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Fabric Dictionary

Fabric Dictionary

Kangaroo Hides

Although illegal in California, kangaroos are bread for their hides and used to make shoe leather. Kangaroo leather is a strong and lightweight leather featuring a unique structure that allows it to be cut down to a very thin substance while still retaining its strength. This type of hide can withstand 3 to 4 times as many cycles of an abrasion test as a deer hide of the same thickness. Although popular in the manufacture of motorbike leathers, kangaroo leather is also often used to make a wide variety of other applications such as car upholstery, military boots, football boots and fashion accessories.

Uses:

  • • boots
  • • gloves
  • • upholstery

Pros:

  • • lightweight
  • • strong
  • • abrasion resistance
Kapok

A type of tree that produces a cotton-like fiber in its seed pods. The fiber is lightweight, resistant to water, and mostly used in place of down. Incredibly buoyant, it was first used for life jackets.

Uses:

  • • pillows
  • • upholstery
  • • plush toys

Pros:

  • • lightweight
  • • water resistant

Cons:

  • • flammable
  • • labor intensive
Karakul

A type of sheep who's pelts were used to make hats by the same name. Also called broadtail, the breed of Central Asian sheep used for karakul have a wide tail and wool that is curled and glossy in the young, but wiry and coarse in the adults.

Uses:

  • • hats
Kasha

A blend of wool and goat hair. Kasha is its brand name. The fabric features a soft, fuzzy hand and a warp-wise streak.

Pros:

  • • soft nap
  • • warm
Kashmir

A type of goat that produces cashmere found in Kashmir India, Tibet, Iran, Iraq, China, Persia, Turkestan and Outer Mongolia. Its coat is known for its extremely soft hand. The goat's underbelly is extremely fine and lightweight. Its natural color is white, black, brown or gray, but can be dyed in a variety of shades. Incredibly warm, the fiber trumps sheep's wool in insulation 3 to 1. Kashmir goats are scarce making it a sought-after fiber.

Uses:

  • • sweaters
  • • suits
  • • scarves
  • • outerwear
  • • robes
  • • gloves
  • • hats
  • • socks

Pros:

  • • lightweight
  • • soft
  • • warm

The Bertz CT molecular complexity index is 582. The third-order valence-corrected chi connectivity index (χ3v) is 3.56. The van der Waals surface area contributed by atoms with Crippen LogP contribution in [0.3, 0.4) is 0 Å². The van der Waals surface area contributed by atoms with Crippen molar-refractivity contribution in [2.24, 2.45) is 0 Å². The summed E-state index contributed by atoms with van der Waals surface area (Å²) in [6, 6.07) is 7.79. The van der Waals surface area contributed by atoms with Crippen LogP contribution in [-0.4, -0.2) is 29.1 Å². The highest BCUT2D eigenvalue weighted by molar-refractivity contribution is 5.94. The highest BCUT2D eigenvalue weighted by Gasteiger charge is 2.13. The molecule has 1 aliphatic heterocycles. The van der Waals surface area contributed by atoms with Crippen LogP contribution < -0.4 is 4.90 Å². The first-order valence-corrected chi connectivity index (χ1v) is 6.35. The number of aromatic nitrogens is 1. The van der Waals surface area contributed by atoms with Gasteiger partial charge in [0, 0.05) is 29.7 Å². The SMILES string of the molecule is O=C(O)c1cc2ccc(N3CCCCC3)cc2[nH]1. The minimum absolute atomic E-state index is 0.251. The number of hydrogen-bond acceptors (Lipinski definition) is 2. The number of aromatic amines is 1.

Cons:

  • • stretches over time
  • • dry clean only
  • • not strong or durable
Kenaf

Also known as hibiscus cannabinus, Kenaf plant fibers have similar characteristics to jute. The earliest traces of the plant dates back over 3,000 years ago in Egypt. It is a great eco-friendly fabric in that it grows quickly, it has a minuscule carbon footprint, and is biodegradable. It may transform into fabric, rope, and plastic.

Uses:

  • • rope
  • • twine
  • • fabric
  • • plastic

Pros:

  • • environmentally friendly

Cons:

  • • coarse
Kersey

Dating back to Medieval England, its name comes from Kersey, Suffolk where it originated. It was the main fabric used for peasants and workers during the time and has since gone extinct. It is a coarse woolen warp-back twill created from thick, carded wool yarns. The fabric is of a medium to heavy weight, similar to a melton or beaver cloth. It contains a high luster and a directional nap.

Uses:

  • • over-coats
  • • uniforms

Pros:

  • • lustrous

Cons:

  • • coarse
  • • heavy
Kilim

A type of flat weave that is used to create pileless rugs and tapestries. Although the type of weave comes from Turkey, it has been seen throughout history in the Middle East and Asia as well. The earliest record of kilim rugs was found during the 4th and 5th century. The weft-faced weave may portray any number of designs featuring geometric symbols of women, amulets, and scorpions. Once a color has reached its designated edge, it gets wrapped around the warp yarns creating an open slit. The warp yarns are then gathered at the bottom and bunched to create a tassel fringe design. Since the indigenous nature of the rugs, their designs haven't changed from their original intention making them extremely collectible.

Uses:

  • • rugs
  • • tapastry

Pros:

  • • unique designs
  • • collectible

Cons:

  • • less durable than pile rugs
Kilt Pins

Kilt pins have a rich and somewhat argued origin. Worn on the bottom left corner of a kilt, their purpose is to keep the kilt from blowing open. It is said that the tradition began when Queen Victoria gave her brooch to a soldier during a particularly windy day. Some pins are more decorative than others, showcasing the owner's wealth. The event also determines what type of pin should be worn. Ornate pins were worn for special occasions, while large safety pins were used for everyday use.

Uses:

  • • kilts

Pros:

  • • decorative
  • • keeps garment closed

Cons:

  • • may damage kilt
Knit Picker

A tool with a tiny hook and loosely hinged piece at the end that is somewhat similar to a carabiner. The tool is used to catch snags and tuck them through the interior. It may also be used for a number of craft projects such as shag rugs and wall hangings.

Uses:

  • • knits
Knit

A fabric made up of a series of interlocking loops using one set of yarns. The benefit of the loop make-up is that it creates a stretch, sometimes up to 500%. It may be made with two knitting needles by hand, or by a machine. Knits are made up of "knits" and "purls." The knit side features a "V" shape, while the purl side is more horizontal and looks like waves. There are an endless amount of knitting techniques that produce a wide variety of outcomes. There are rib knits, double knits, cable knits and jersey knits to name a few. In a broader sense, knits are either made by warp knitting or weft knitting. The method dates as far back as the first millennium AD.

Pros:

  • • one set of yarns
  • • unwrinkles faster than wovens
  • • stretch
  • • warm
  • • quick to produce
  • • more hydrophilic

Cons:

  • • prone to snagging
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